Tuesday, November 18, 2014

MIT can now use E. coli DNA tape recorders for living and replicating data storage

Could cloning be on the way?

DNA microchips can now encode arbitrary digital information at a density of over at 700 terabytes per gram. That number could be pushed much higher, theoretically even as high as 455 exabytes per gram. Cold hard storage capacity like that is great, but what if that kind of power could be integrated with something more alive — something like a single cell, or for that matter, integrated into every cell.

Researchers at MIT’s Synthetic Biology Center have just succeeded in writing multiple analog streams of real-time environmental data into the genetically transformed hardware of a distributed population of bacterial cells. Corresponding author Timothy Lu is calling their new technology a “DNA tape recorder” because the data can be written, erased, and rewritten into virtually any location within the genomes of the cell population. These memories are not only stored for the collective lifetime of the population, but can be passed on from generation to generation.

This diagram shows single-stranded DNA recombining with a double-stranded DNA genome. Recombinases are the enzymes that make all this magic possible.

The researchers have another name for these tape recorders — SCRIBEs, for Synthetic Cellular Recorders Integrating Biological Events. The key to making them work was found in a thirty-year-old paper that described a curious genetic structure found in a humble soil bacterium. This structure, known as a retron, is basically an auxiliary single-stranded DNA cache that exists separate from the cell’s main instruction set of double stranded DNA. The researchers discovered that retrons inside of E. coli bacteria will respond proportionally to the presence of certain chemicals. In particular, the rate at which the single stranded DNAs recombine with the main double stranded DNA of the cell could be increased. [Research paper: DOI: 10.1126/science.1256272]

What this all means for analog information storage is that these largely superfluous single DNA strands, now integrated into the heritable genetic base of the cell, preserve an accurate record of the chemical environment of the cell. By inserting photosensitive proteins into the genetic circuit, the researchers were able to turn on the recorder at a precise point in time with a light trigger. The really heady stuff — actually retrieving this stored information — was done in a number of different ways. Sequencing the genomes of the cells determined which bacteria recorded memories of particular events. For example, how long and how much of a particular chemical they were exposed to.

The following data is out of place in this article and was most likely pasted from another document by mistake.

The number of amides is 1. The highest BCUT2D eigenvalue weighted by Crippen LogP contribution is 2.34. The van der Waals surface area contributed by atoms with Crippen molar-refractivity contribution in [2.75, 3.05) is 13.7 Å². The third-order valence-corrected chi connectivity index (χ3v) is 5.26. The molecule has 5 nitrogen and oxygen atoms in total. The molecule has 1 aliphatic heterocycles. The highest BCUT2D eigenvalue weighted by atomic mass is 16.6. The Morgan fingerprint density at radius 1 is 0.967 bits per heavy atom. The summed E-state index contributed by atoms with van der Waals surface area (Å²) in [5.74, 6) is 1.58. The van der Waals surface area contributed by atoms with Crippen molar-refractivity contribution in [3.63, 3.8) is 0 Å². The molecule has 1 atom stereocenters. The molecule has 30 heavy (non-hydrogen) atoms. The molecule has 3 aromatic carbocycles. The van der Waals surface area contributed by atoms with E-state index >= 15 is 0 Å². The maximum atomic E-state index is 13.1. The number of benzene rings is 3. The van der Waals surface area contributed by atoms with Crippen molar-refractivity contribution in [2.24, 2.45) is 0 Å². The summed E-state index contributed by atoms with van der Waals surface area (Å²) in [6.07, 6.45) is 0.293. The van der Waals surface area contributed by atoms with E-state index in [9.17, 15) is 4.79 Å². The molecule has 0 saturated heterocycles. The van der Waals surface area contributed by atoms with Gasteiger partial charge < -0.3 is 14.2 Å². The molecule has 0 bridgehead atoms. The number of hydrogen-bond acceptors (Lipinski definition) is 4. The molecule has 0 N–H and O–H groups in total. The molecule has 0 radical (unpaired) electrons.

In other cells, the newly recombined DNA could act not just as a data storage, but additionally as a switch for the cell to make a particular antibiotic. Those cells (containing the antibiotic resistance gene) could then be selected from the others by giving all the cells a toxic challenge which killed only those that did not integrate the new informational DNA sequences. Now we have a way to not only encode data, but to actually control the propagation of the data through the population.

The researchers have already compared their bacteria to complex Turing machines, universal computers if you will. Having these little genetic embassies available for private storage and computation, yet largely exempt from much of the day-to-day housekeeping of the cell, may be a powerful tool for turning both bacterial cells, or our own cells, into what we might call “supercells” — cells that do weird and wonderful things, or perhaps act as massively dense data stores for our own human-made analog molecular computers or digital nanotech computers.

Source: ExtremeTech

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